Thursday, 11 May 2017

Chorlton farmers ............. Mr and Mrs Bancroft farming at Park Brow from 1841

Now I don’t have a picture of James Bancroft, but given that he was born in 1802 and spent his life at the plough I doubt he would have had the time or the inclination “to sit and be done in oils.”

The gravestone of James and Betty Bancroft
But I know a bit about him and it is enough to take the story of Park Brow Farm into another chapter.

In 1851 he was farming 60 acres of land and living with his wife Elizabeth and their six children in the eight roomed farmhouse on the corner of what is now Sandy Lane and St Werburgh’s Road.

I can’t be sure but I think the family will have moved into the tenancy sometime between 1838 and 1841.

They were originally from Stretford and their last child was born in Stretford in 1838 but three years later they appear on the census return at Park Brow.

And there the family stayed well into the 1880s, by which time James and Elizabeth were dead and the farm was run by their two unmarried daughters.

As Chorlton farms go Park Brow was at the top end of the middling farms.  The very big ones like Barlow Hall Farm at 300 acres and Hough End Hall and Dog House Farm at 240 were big, but there were plenty more that were much smaller and the majority of land holdings were between just 1 to nine acres.

At which point it is worth saying that Hough End Hal and Dog House were actually in Withington not Chorlton.

60 acres  would have made Mr and Mrs Bancroft respectable farmers whose land was split between arable and meadow land.

In 1851 they employed four agricultural labourers of which three lived with them and like the family had all been born in Stretford.

“Living in” was still a common practice in the middle decades of the 19th century and while the labourers got paid less their board, and lodging came free and usually they could expect their clothes to be washed and mended.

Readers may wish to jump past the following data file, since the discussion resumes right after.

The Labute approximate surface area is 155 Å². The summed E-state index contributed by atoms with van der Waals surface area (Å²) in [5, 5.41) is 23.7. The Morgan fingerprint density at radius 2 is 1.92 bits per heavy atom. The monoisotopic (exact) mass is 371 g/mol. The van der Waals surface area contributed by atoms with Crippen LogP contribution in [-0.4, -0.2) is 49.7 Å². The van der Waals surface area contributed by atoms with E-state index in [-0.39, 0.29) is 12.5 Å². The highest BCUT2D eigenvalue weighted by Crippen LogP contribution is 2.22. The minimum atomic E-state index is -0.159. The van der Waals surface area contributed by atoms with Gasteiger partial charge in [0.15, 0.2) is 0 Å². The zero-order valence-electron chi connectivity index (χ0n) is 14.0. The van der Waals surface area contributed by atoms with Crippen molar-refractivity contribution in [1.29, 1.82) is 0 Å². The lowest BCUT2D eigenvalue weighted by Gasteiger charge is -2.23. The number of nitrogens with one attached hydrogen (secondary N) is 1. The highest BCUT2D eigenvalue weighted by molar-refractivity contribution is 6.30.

Park Brow Farm in 1845
In most cases the agreement lasted for a full year and it was a system which suited both farmer and worker and tended to apply particularly to young employees.

The farmer got the guarantee of a labourer for the year and the farm worker was assured somewhere to stay which was especially important when as was often the case they were still quite young.

So of our three living in labourers in 1851 one was 20, the second 17, and the third just 15 and a decade later the carter Edward Cook and the cowman Isaac Evans were both 17.

Like most of the farms in the township the land belonging to the farm was spread out and so while the Bancroft’s rented land along the north side of what is now Sandy Lane it was interspersed with fields farmed by Thomas Cookson and George Lunt and the rest of the Park Bow fields were off to the south beyond Chorlton Brook.

In time I will go looking for the rest of the family but for now I shall just leave you with that sombre fact that James and Elizabeth’s gravestone in the old parish churchyard survived the developers and can still be seen today.

Location; Park Brow Farm, Chorlton-cum-Hardy

Picture, gravestone of James and Elizabeth Bancroft, Chorlton parish church Yard, 2009, and Park Brow 1845 from the Tithe Map from the collections of Andrew Simpson and Philip Lloyd

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